Clinton & Trump: Where They Stand on Minority and LGBT Rights
uncategorized| | By Brian Delpozo
The 2016 election has been one of the most contentious in American history. Republican candidate Donald Trump and Democrat Hillary Clinton have thrown barbs on numerous issues, including foreign policy, immigration, the economy, and many others. The issue of minority and LGBT rights has been a major one, as both candidates have attempted to reach out to these groups, while at the same time appealing to their respective party’s broader constituency.
The first place to look when comparing Trump and Clinton on any issue are their official campaign websites. However, befitting their public personas, each has chosen to display the issues in completely different ways. Clinton’s website details her potential presidential actions in a way befitting her policy specific-driven persona. On race, Clinton sticks well within the comfort zone of the Democratic Party and most left-leaning Americans. Her site breaks down what as president she would:
“Reform our broken criminal justice system by reforming sentencing laws and policies, ending racial profiling by law enforcement, strengthening the bonds of trust between communities and police, and more. “Protect the right to vote by fighting to repair the Voting Rights Act and implementing universal, automatic voter registration so that every American will be registered to vote when they turn 18, unless they opt out. “Protect immigrants’ rights and keep families together by fighting for comprehensive immigration reform, including a full and equal pathway to citizenship and an end to family detention and private immigrant detention centers. “Of gun violence in our communities. Gun violence is the leading cause of death for young African American men—more than the next nine leading causes combined. We must do more to crack down on gun stores that flood our communities with illegal guns and deprive our children of their futures. “Fight against environmental injustice. Clean air and clean water are basic human rights. But too many children in low-income housing are exposed to lead. African American children are twice as likely to suffer from asthma as white children. Half of our nation’s Latino population lives in areas where the air quality does not meet the EPA’s health standards—and climate change will put vulnerable populations at even greater risk. As president, Hillary will work to reduce air pollution, invest in the removal of toxins like lead, develop greener and more resilient infrastructure, tackle energy poverty, and boost efforts to clean up highly polluted toxic sites. “Close the education achievement gap by making sure every child has a world-class education from birth through college. Hillary will double America’s investment in Early Head Start, ensure that every 4-year-old in America has access to high-quality preschool, drive student achievement in K-12 schools, make college affordable, and relieve the crushing burden of student debt. “End violence against the transgender community—particularly women of color. “Revitalize the economy in communities that have been left out and left behind through a “Breaking Every Barrier Agenda” that includes $125 billion in targeted investments to create good-paying jobs, rebuild crumbling infrastructure, and connect housing to opportunity. “Ensure equal treatment for citizens in Puerto Rico. Hillary is committed to making sure Puerto Ricans have a voice and are treated equally. She believes that Puerto Ricans must be treated equally by Medicare, Medicaid, and other programs that benefit families. She will also work with the people of Puerto Rico and with advocates from all sides to answer the fundamental question of their political status.”Much in the same way that Clinton’s site embodies her style, so does the “Issues” section on Donald Trump’s official site. Befitting his bombastic and grandiose persona, Trump’s campaign has eschewed actual breakdowns of policy. Instead there are short videos (roughly 40 seconds) which feature Mr. Trump pontificating on issues such as “Education,” “The Military,” and “Jobs.” There is no specific video detailing race relations, though a 40-second clip featuring Trump talking about respecting law enforcement seems to allude to the Black Lives Matter movement. Another clip entitled “Unifying The Nation” says that Trump will be a “unifier” for the United States, though he never specifies anything about race. Trump has spoken about race relations on the campaign trial. He’s repeatedly denounced the Black Lives Matter movement, while at the same time attempting to court minority voters through his speeches calling for a “return of law and order.” For example, during an August stump speech, Trump proclaimed, “And I say to the African-American parent: You have a right to walk down the street of your city without having your child or yourself shot–and that’s what’s happening right now. That’s what’s happening. To the Hispanic parent: You have a right to walk outside without being shot; you have a right to a good education for your child; you have a right to own your home; you have a right to have a good job.” He went on to compare himself favorably to Clinton, saying, “The Democrats and Hillary Clinton policies–once she gets–if she gets your vote–and I think we’re gonna do great with African Americans and with the Hispanic, but, once she gets your votes you know what she does? Bye bye folks, see you in four years. That’s what it is. She’s gonna do nothing. She’s gonna do nothing. And you know what? The truth–she doesn’t have the stamina to do it, even if she wanted to. Believe me.” When it comes to LGBT rights, the distinction between Clinton and Trump has a bit more nuance to it. The Democratic candidate’s website once again spells out a very specific set of policy goals if she were elected:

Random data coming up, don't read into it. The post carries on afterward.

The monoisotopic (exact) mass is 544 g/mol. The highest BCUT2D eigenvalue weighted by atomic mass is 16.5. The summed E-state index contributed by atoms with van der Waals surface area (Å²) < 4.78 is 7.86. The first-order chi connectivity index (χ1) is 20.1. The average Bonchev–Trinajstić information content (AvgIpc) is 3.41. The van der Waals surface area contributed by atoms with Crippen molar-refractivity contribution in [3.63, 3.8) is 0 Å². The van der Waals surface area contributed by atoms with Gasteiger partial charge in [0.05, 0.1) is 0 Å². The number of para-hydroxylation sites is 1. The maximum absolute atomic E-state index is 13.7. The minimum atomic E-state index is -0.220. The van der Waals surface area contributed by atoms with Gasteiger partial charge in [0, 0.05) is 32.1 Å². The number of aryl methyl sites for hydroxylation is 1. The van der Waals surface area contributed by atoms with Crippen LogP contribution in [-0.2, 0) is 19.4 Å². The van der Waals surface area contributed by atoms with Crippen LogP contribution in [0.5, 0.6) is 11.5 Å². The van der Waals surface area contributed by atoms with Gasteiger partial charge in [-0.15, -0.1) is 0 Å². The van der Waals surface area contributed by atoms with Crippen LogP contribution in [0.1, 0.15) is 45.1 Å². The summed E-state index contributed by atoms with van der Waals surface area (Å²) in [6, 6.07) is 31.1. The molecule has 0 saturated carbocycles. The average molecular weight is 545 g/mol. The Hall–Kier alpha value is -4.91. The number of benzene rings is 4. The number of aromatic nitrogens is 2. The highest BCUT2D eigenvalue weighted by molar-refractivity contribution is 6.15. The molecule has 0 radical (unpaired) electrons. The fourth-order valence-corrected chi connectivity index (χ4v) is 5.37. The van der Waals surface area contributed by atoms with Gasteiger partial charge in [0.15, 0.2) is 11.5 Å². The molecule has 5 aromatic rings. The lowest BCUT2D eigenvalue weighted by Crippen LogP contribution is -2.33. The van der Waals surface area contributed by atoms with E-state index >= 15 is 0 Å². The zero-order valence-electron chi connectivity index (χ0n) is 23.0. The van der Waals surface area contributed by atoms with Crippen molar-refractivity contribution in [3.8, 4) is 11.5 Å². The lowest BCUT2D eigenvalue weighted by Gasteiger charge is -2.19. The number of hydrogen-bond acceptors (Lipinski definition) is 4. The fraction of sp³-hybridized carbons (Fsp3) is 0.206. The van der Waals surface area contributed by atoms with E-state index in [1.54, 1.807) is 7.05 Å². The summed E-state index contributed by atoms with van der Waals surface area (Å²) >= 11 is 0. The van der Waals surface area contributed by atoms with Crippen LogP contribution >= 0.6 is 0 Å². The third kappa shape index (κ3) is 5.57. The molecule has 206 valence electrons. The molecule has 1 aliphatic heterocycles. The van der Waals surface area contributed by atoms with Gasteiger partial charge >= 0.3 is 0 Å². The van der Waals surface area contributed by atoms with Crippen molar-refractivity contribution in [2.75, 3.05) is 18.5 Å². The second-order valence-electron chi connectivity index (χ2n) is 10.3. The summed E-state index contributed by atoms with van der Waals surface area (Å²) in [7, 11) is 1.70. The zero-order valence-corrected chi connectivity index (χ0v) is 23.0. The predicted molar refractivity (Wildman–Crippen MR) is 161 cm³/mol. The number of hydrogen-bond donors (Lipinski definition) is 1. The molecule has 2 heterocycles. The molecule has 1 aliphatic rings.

“Fight for full federal equality for LGBT Americans. Hillary will work with Congress to pass the Equality Act, continue President Obama’s LGBT equality executive actions, and support efforts underway in the courts to protect people from discrimination on the basis of gender identity and sexual orientation in every aspect of public life. “Support LGBT youth, parents, and elders. Hillary will end so-called “conversion therapy” for minors, combat youth homelessness by ensuring adequate funding for safe and welcoming shelters, and take on bullying and harassment in schools. She’ll end discriminatory treatment of LGBT families in adoptions, and protect LGBT elders against discrimination. “Honor the military service of LGBT people. Hillary applauds the Pentagon’s decision to allow transgender personnel to serve openly, and as Commander-in-Chief, she will upgrade service records of LGBT veterans dismissed due to their sexual orientation. “Fight for an AIDS-free generation. “Protect transgender rights. Hillary will work to protect transgender individuals from violence, make it easier for transgender Americans to change their gender marker on identification documents, and invest in law enforcement training focused on fair and impartial policing, including in interactions with LGBT people. “Promote human rights of LGBT people around the world. Hillary will promote LGBT human rights and ensure America’s foreign policy is inclusive of LGBT people, including increasing our investment in the Global Equality Fund to advance human rights.”While Clinton’s hypothetical policies are in line with Democratic attitudes regarding LGBT rights, the candidate has come under fire for “flip flopping” on the issue of same sex marriage. Mrs. Clinton has said that she was opposed to same sex marriage as recently as 2013, long after polls found a majority of Americans supported the idea. Trump meanwhile has an even more complex history with LGBT rights. He says nothing about them anywhere on his website, however throughout his years in the entertainment industry, the former reality show star was friends with homosexual luminaries such as Elton John. Earlier in his presidential run, it was even theorized that Trump would be the “most gay-friendly Republican nominee for president ever.” Trump has also vowed to defend the LGBT community as part of his broader national security agenda. Following the June massacre at Orlando’s Pulse nightclub, Trump vowed that anyone wanting to enter the country would have to pass a screening that would, among other things, verify that they respected the lives of homosexual individuals. However, Trump has also spoken out against same-sex marriage numerous times. In a broader sense, he’s also tried to appeal to socially conservative and evangelical voters by promising that he would protect their “religious freedoms.” In a speech to the ultra-conservative Value Voters conference, Trump essentially denounced same-sex marriage without specifically uttering the words. Regarding the Supreme Court, he said, “I have pledged to appoint judges who uphold the Constitution, to protect your religious liberty, and apply the law as written. We reject judges who rewrite the Constitution to impose their own personal views on 300 million-plus Americans. We’re not going to have that.” As with many of the other issues around the 2016 Election, minority and LGBT rights have become a focus for both candidates in different ways. It remains to be seen how big an effect they’ll have on the general election. For more on Election 2016: